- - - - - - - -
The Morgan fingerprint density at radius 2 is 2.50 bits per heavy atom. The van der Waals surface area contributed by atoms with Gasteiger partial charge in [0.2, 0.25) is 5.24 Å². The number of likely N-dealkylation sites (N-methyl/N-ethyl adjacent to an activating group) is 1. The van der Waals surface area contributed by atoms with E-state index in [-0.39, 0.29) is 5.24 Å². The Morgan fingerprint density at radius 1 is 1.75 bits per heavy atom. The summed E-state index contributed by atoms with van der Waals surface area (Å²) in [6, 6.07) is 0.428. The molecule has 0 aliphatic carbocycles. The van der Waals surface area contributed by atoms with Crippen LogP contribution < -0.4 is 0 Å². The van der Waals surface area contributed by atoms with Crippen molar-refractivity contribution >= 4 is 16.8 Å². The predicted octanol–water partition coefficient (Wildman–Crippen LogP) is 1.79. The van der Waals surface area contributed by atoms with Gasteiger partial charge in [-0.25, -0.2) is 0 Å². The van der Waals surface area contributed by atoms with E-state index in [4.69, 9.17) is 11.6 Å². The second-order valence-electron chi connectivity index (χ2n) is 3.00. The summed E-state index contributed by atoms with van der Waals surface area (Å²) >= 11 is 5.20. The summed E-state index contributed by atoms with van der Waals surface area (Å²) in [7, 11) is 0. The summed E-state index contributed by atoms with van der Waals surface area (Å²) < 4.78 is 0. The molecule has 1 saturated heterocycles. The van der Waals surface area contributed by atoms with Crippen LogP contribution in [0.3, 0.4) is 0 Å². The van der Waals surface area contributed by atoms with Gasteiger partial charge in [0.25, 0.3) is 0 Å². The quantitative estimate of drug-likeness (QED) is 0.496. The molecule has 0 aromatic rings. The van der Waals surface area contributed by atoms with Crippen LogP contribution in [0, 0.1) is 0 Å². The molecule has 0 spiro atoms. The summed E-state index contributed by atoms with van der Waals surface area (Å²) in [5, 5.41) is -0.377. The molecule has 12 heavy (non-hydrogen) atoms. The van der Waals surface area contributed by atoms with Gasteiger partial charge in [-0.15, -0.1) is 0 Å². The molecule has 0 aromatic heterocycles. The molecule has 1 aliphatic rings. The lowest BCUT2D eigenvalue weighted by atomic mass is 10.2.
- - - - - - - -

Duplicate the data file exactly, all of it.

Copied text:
The Morgan fingerprint density at radius 2 is 2.50 bits per heavy atom. The van der Waals surface area contributed by atoms with Gasteiger partial charge in [0.2, 0.25) is 5.24 Å². The number of likely N-dealkylation sites (N-methyl/N-ethyl adjacent to an activating group) is 1. The van der Waals surface area contributed by atoms with E-state index in [-0.39, 0.29) is 5.24 Å². The Morgan fingerprint density at radius 1 is 1.75 bits per heavy atom. The summed E-state index contributed by atoms with van der Waals surface area (Å²) in [6, 6.07) is 0.428. The molecule has 0 aliphatic carbocycles. The van der Waals surface area contributed by atoms with Crippen LogP contribution < -0.4 is 0 Å². The van der Waals surface area contributed by atoms with Crippen molar-refractivity contribution >= 4 is 16.8 Å². The predicted octanol–water partition coefficient (Wildman–Crippen LogP) is 1.79. The van der Waals surface area contributed by atoms with Gasteiger partial charge in [-0.25, -0.2) is 0 Å². The van der Waals surface area contributed by atoms with E-state index in [4.69, 9.17) is 11.6 Å². The second-order valence-electron chi connectivity index (χ2n) is 3.00. The summed E-state index contributed by atoms with van der Waals surface area (Å²) >= 11 is 5.20. The summed E-state index contributed by atoms with van der Waals surface area (Å²) in [7, 11) is 0. The summed E-state index contributed by atoms with van der Waals surface area (Å²) < 4.78 is 0. The molecule has 1 saturated heterocycles. The van der Waals surface area contributed by atoms with Crippen LogP contribution in [0.3, 0.4) is 0 Å². The van der Waals surface area contributed by atoms with Gasteiger partial charge in [0.25, 0.3) is 0 Å². The quantitative estimate of drug-likeness (QED) is 0.496. The molecule has 0 aromatic rings. The van der Waals surface area contributed by atoms with Crippen LogP contribution in [0, 0.1) is 0 Å². The molecule has 0 spiro atoms. The summed E-state index contributed by atoms with van der Waals surface area (Å²) in [5, 5.41) is -0.377. The molecule has 12 heavy (non-hydrogen) atoms. The van der Waals surface area contributed by atoms with Gasteiger partial charge in [-0.15, -0.1) is 0 Å². The molecule has 0 aromatic heterocycles. The molecule has 1 aliphatic rings. The lowest BCUT2D eigenvalue weighted by atomic mass is 10.2.